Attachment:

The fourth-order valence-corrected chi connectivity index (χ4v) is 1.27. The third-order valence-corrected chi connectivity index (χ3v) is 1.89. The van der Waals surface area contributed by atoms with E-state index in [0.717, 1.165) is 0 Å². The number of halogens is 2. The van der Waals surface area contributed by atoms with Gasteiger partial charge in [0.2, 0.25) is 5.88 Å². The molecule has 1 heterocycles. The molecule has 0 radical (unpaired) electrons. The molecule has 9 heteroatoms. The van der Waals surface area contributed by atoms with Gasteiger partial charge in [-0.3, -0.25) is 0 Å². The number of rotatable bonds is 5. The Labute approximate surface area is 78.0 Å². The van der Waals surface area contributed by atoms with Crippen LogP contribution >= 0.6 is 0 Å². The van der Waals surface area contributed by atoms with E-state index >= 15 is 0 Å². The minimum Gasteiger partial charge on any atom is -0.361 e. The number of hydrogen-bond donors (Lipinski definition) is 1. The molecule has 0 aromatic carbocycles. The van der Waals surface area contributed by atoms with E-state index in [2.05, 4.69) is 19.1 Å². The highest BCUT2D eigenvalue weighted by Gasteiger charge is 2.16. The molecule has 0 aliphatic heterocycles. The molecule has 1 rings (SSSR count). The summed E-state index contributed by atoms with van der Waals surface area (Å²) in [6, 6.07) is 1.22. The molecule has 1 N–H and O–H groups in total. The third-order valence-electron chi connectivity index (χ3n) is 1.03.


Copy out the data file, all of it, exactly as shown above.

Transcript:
The fourth-order valence-corrected chi connectivity index (χ4v) is 1.27. The third-order valence-corrected chi connectivity index (χ3v) is 1.89. The van der Waals surface area contributed by atoms with E-state index in [0.717, 1.165) is 0 Å². The number of halogens is 2. The van der Waals surface area contributed by atoms with Gasteiger partial charge in [0.2, 0.25) is 5.88 Å². The molecule has 1 heterocycles. The molecule has 0 radical (unpaired) electrons. The molecule has 9 heteroatoms. The van der Waals surface area contributed by atoms with Gasteiger partial charge in [-0.3, -0.25) is 0 Å². The number of rotatable bonds is 5. The Labute approximate surface area is 78.0 Å². The van der Waals surface area contributed by atoms with Crippen LogP contribution >= 0.6 is 0 Å². The van der Waals surface area contributed by atoms with E-state index >= 15 is 0 Å². The minimum Gasteiger partial charge on any atom is -0.361 e. The number of hydrogen-bond donors (Lipinski definition) is 1. The molecule has 0 aromatic carbocycles. The van der Waals surface area contributed by atoms with E-state index in [2.05, 4.69) is 19.1 Å². The highest BCUT2D eigenvalue weighted by Gasteiger charge is 2.16. The molecule has 0 aliphatic heterocycles. The molecule has 1 rings (SSSR count). The summed E-state index contributed by atoms with van der Waals surface area (Å²) in [6, 6.07) is 1.22. The molecule has 1 N–H and O–H groups in total. The third-order valence-electron chi connectivity index (χ3n) is 1.03.